The clinics are part of an attempt by the university to control the spread of the disease, which has so far infected six students since November.
“We believe our students’ public health is very, very essential,” said Steve Clark, vice president of university relations and marketing for OSU.
The disease is a serious, potentially fatal infection that can cause meningitis or a serious blood infection.
The clock to get all OSU students vaccinated began ticking in December last year, when the university began requiring all students age 25 and under to get immunized.
According to its website, OSU already required incoming students to get Meningococcal B vaccinations before expanding the requirement to all students.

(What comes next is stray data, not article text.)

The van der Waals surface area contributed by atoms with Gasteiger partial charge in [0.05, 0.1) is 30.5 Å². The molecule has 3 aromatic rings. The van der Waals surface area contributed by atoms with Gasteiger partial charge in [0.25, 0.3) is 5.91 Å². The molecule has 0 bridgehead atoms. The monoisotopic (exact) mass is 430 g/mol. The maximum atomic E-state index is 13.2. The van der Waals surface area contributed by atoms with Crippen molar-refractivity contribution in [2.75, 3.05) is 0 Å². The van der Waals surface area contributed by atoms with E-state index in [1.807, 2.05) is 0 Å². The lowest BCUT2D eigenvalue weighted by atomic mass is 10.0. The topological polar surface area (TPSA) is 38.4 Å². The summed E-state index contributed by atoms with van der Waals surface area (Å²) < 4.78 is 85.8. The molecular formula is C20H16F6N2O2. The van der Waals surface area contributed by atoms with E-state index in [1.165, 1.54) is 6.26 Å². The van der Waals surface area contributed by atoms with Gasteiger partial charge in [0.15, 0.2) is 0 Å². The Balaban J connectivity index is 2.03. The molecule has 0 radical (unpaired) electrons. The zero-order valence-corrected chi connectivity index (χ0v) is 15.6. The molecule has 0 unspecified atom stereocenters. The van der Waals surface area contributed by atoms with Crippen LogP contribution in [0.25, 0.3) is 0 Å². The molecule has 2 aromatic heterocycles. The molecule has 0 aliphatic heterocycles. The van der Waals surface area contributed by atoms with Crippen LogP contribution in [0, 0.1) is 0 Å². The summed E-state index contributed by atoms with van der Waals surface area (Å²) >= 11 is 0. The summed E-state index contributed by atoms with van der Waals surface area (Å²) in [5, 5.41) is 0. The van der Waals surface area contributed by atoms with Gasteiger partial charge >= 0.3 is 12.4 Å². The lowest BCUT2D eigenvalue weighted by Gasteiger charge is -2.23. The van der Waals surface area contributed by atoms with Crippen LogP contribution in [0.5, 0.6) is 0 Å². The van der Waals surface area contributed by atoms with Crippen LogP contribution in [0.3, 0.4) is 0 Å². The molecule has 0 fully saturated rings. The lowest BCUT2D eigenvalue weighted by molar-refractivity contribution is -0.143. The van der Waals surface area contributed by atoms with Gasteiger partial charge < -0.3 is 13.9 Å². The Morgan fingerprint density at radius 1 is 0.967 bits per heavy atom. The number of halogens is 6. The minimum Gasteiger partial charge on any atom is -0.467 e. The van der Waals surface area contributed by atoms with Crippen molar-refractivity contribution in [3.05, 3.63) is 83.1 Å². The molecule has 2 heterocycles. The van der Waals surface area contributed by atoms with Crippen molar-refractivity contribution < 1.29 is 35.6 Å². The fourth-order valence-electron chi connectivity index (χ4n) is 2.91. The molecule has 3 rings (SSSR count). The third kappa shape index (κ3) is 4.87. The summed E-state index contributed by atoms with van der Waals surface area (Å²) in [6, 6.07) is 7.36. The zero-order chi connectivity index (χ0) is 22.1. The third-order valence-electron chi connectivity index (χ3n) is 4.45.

Students have until Feb. 15 to get two of the required vaccinations. Those who don’t get vaccinated won’t be able to register for classes in the spring or receive final grades for the winter term.
“We’re very definite about this,” Clark said. “It is so important that they act now.”
So far, approximately 60 percent of OSU’s 25,000 students have gotten at least one of the two required vaccines. About 9,000 more have not gotten vaccinated at all.
There are medical and non-medical exemptions for students, as required by state law. If an exemption is requested, the university says it’s requiring students meet with a medical care provider to understand the risk of the disease.
The vaccine costs $235 a dose, which Clark says is covered under the Oregon Health Plan and a health insurance plan students can purchase through the university.
“We’re going to work with them to determine ways that they can, in fact, be vaccinated,” he said.
The OSU MenB clinic runs through Jan. 13.